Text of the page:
Wet week fading as sunny skies likely for weekend


A blustery storm front drenched and frosted the San Diego area for a fifth straight day Friday, delivering a wet, icy and snowy finale to the spate of severe winter conditions.

After the wet week, sunny skies are expected this weekend, followed by warmer temperatures and overall fair weather on Monday, according to the weather service. Forecasters predict that rains may return Tuesday and Wednesday, though in considerably milder form than those that hit this week.

The surf will remain high along beaches through Sunday night, particularly today into Saturday, when breakers over 20 feet are possible on the outside reefs, according to the NWS. A coastal flood watch remains in effect until 4 a.m. Saturday and a high surf advisory until 2 a.m. Monday.

The latest round of cloudbursts proved less torrential than those that arrived Thursday, when steady downpours and powerful winds flooded roadways by the dozen, felled trees throughout the county, shut down schools, delayed train service, canceled scores of airline flights and forced the first climate- related closure at SeaWorld since 1998.

The National Weather Service estimated that a total of up to an inch of rain was possible today at the coast, 1.5 to 2 inches in the foothills and 2 to 3 inches on coastal mountain slopes.

Over a six-hour period ending at 11 a.m., the unstable atmospheric system dropped 0.72 inches of precipitation at Lake Henshaw; 0.63 in Descanso; 0.58 in Coyote Creek Canyon; 0.4 in Santa Ysabel; 0.39 in Julian; 0.32 in Rincon Springs; 0.27 in Tierra del Sol; 0.25 in Santee; 0.22 in Kearny Mesa; 0.17 in Bonita; 0.16 in Escondido; 0.12 in La Mesa; 0.11 in downtown San Diego; and 0.04 in Carlsbad and Encinitas.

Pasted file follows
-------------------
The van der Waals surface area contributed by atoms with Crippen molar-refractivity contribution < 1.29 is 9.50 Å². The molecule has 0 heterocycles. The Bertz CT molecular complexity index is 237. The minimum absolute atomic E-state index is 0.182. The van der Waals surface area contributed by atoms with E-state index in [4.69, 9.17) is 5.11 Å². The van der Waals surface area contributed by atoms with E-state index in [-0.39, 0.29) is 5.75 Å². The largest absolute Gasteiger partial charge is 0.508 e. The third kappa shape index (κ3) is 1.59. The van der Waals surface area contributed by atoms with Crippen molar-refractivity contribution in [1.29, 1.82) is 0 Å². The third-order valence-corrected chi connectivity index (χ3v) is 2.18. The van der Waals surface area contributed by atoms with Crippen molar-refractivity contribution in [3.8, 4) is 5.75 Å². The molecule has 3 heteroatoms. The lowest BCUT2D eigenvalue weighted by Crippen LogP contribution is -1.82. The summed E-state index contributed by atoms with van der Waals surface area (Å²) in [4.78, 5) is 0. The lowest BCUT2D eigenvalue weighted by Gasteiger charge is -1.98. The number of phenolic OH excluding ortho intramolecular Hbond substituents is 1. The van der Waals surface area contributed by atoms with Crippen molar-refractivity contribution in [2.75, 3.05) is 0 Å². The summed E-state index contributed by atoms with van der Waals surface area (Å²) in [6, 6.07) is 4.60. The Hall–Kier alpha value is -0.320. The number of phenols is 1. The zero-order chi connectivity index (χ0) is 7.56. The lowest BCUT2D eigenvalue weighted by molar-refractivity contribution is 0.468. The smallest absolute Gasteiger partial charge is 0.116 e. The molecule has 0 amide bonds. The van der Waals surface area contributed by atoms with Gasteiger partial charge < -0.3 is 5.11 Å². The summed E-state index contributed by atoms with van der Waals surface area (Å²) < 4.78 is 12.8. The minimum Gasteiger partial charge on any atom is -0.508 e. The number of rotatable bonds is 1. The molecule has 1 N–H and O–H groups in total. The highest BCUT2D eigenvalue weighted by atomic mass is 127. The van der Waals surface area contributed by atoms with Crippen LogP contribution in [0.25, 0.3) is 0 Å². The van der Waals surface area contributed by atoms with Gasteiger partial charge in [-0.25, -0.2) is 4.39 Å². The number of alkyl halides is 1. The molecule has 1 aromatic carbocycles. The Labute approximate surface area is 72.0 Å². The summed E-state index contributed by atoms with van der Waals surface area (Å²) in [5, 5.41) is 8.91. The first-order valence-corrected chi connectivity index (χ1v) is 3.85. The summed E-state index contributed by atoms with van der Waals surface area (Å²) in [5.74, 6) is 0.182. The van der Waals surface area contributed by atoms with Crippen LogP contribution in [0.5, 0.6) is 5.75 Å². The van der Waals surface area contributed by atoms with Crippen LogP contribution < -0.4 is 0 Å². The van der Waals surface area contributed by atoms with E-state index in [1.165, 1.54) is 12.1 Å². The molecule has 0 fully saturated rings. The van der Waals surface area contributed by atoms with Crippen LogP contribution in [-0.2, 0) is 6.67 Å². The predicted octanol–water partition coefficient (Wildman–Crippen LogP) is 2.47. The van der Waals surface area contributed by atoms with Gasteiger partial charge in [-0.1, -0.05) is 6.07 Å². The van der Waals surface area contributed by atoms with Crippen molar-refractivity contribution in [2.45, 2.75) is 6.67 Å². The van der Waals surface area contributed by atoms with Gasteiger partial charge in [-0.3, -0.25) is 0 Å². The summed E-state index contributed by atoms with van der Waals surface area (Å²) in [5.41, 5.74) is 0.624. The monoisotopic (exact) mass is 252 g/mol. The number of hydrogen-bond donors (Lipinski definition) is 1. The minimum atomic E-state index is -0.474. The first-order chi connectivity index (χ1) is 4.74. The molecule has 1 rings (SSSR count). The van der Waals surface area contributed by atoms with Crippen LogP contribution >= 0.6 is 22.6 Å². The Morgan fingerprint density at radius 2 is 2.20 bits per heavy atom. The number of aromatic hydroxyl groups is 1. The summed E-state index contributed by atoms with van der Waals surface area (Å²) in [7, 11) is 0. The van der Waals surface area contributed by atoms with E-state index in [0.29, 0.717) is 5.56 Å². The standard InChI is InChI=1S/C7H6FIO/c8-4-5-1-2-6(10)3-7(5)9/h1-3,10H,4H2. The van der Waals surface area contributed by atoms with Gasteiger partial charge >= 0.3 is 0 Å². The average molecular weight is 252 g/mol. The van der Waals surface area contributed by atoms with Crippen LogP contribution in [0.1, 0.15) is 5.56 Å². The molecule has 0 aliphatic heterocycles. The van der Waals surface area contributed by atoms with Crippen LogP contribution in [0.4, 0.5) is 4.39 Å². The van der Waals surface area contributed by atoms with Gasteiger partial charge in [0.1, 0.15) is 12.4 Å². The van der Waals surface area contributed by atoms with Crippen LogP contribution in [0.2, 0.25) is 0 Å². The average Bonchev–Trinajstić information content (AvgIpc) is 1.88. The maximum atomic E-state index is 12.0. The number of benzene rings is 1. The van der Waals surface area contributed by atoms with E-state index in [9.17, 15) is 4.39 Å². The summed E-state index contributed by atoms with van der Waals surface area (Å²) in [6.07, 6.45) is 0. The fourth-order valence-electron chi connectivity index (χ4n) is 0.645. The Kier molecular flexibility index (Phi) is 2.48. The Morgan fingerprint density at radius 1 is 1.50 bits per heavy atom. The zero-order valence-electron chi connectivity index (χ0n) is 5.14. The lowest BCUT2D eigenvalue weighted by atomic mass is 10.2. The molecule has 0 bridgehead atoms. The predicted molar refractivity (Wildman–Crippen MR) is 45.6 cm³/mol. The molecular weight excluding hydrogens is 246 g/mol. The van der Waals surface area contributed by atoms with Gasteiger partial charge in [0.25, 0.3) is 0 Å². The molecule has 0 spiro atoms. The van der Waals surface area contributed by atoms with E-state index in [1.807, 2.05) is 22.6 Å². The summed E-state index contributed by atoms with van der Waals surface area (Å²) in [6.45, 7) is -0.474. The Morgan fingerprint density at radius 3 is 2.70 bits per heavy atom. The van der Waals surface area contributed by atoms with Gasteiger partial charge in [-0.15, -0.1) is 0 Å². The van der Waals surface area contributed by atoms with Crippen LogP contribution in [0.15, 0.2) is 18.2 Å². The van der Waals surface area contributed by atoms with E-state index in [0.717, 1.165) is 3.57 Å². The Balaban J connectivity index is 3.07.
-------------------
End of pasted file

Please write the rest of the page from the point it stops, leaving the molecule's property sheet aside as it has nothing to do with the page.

During the same approximate time span, roughly 10,000 residences and businesses in the county lost power for a time due to the storm, according to San Diego Gas & Electric.

At daybreak, the California Highway Patrol reported snowfall in the East County highlands, starting at about the 4,000-foot level, and was advising motorists to avoid the Julian area for the time being due to hazardous road conditions. Tire chains were required for those driving on the Sunrise Highway,

the CHP advised.

Through the week, firefighters trained in swift-water rescue came to the aid of a number of motorists who ill-advisedly attempted to drive through flooded stretches of road and became stuck.

Though the main front of this week’s fourth storm had left the region by this morning, a flash flood watch remained in effect through this afternoon for coastal, valley and mountain areas below 4,500. Mountain locales also were under a winter storm warning scheduled to expire in the early evening.